Bone biopsy of new suspicious bone lesions in patients with primary carcinoma: Prevalence and probability of an alternative diagnosis

Carmel G. Cronin, Thomas Cashell, Jennifer Ni Mhuircheartaigh, Ronan T Swords, Margaret Murray, Gerard J. O'Sullivan, David O'Keeffe

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18 Scopus citations

Abstract

OBJECTIVE. We sought to assess the probability that a new suspicious bone lesion is an alternative diagnosis, that is, a benign lesion or a second malignant tumor as opposed to metastatic disease from the malignant tumor, in a person with known primary malignant disease. MATERIALS AND METHODS. We reviewed the radiologic and pathologic records of bone biopsies scheduled at our institution between 2002 and 2007. The following parameters were recorded: indication, type of primary cancer, date of diagnosis, complications of biopsy, whether the sample was of diagnostic quality, pathologic finding, and thus whether the primary malignant tumor was concordant with the lesion sampled. RESULTS. Fifty-four of 55 patients (17 men, 37 women; mean age, 67 years) with known primary cancer and suspicious bone lesions underwent biopsy. One of the 55 patients did not undergo biopsy because a sacral insufficiency fracture was confidently diagnosed at CT. The primary malignant disease had been diagnosed up to 16 years before the new bone lesion was suspected and bone biopsy performed. Cancer types included those of genitourinary tract, breast, thyroid, gastrointestinal tract, and lung and lymphoma and myeloma. Diagnostic material was obtained in 43 of 54 cases (80%), and nondiagnostic material was obtained in 11 of 54 cases (20%). Forty-two of 43 positive biopsy findings (98%) were consistent with the primary malignant tumor. The other positive finding was a new malignant tumor. This new tumor was myelofibrosis in a man with chronic myelocytic leukemia. The primary diagnosis correlated highly with that of the new bone lesion (Spearman's test, R = 0.842; p < 0.001). No complications, including hemorrhage, infection, sinus track formation, fracture, and pneumothorax, were encountered. CONCLUSION. In a patient with known primary malignant disease, the probability is low (2%) that biopsy of a new suspicious bone lesion will show the lesion is other than metastasis from the primary tumor.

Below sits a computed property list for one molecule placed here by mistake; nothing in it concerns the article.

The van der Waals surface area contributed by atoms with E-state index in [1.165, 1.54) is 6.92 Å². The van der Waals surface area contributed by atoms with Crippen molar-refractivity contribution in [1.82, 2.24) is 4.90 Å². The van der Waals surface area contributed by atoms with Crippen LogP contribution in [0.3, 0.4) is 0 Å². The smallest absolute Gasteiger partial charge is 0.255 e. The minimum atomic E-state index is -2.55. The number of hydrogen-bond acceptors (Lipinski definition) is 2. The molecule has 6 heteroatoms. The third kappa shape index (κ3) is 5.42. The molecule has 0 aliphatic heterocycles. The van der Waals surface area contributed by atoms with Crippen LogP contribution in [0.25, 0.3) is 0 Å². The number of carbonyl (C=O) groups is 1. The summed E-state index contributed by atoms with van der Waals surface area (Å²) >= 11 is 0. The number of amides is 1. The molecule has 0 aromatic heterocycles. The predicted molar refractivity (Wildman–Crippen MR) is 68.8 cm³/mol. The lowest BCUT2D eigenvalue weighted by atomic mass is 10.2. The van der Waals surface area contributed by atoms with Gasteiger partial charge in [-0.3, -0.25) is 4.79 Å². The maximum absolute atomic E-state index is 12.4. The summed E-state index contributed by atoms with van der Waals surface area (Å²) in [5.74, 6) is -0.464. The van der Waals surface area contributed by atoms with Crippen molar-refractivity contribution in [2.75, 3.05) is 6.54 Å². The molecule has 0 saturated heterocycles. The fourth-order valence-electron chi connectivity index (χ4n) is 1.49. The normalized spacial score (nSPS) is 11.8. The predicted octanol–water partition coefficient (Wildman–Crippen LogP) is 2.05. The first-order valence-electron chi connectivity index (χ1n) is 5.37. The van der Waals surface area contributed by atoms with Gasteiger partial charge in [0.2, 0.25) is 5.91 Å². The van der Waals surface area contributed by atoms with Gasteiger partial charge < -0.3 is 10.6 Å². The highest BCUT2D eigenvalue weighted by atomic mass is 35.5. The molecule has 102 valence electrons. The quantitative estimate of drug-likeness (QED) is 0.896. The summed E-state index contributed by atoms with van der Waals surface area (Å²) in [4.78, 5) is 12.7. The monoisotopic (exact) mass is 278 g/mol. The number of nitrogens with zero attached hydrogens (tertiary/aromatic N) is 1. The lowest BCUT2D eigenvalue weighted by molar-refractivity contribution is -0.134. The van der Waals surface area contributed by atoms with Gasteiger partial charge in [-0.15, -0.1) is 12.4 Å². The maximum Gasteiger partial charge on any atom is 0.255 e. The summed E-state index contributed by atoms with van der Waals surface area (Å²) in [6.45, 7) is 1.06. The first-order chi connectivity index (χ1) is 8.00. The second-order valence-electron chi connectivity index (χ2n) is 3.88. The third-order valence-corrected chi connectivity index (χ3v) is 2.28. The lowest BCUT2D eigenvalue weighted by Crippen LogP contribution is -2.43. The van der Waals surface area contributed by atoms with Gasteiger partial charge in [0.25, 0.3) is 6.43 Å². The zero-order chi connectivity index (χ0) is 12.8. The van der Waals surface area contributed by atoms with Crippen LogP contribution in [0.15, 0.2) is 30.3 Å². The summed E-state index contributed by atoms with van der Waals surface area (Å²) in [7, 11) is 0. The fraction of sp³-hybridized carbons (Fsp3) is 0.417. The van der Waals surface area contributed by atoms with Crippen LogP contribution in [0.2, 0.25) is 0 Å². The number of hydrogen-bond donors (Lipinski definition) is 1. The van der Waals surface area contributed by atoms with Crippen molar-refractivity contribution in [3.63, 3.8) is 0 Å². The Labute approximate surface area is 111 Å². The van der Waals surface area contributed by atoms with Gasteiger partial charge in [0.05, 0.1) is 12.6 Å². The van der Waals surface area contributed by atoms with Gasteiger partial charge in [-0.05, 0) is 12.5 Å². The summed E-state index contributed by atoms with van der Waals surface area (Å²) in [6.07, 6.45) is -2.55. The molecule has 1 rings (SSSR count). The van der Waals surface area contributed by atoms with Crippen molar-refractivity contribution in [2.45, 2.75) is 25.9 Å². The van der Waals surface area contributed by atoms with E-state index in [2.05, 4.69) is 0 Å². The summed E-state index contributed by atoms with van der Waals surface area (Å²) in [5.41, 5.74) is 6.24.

Original languageEnglish
JournalAmerican Journal of Roentgenology
Volume193
Issue number5
DOIs
StatePublished - Nov 1 2009
Externally publishedYes

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Keywords

  • Bone biopsy
  • Cancer
  • CT-guided biopsy
  • Metastasis
  • Suspicious bone lesion

ASJC Scopus subject areas

  • Radiology Nuclear Medicine and imaging

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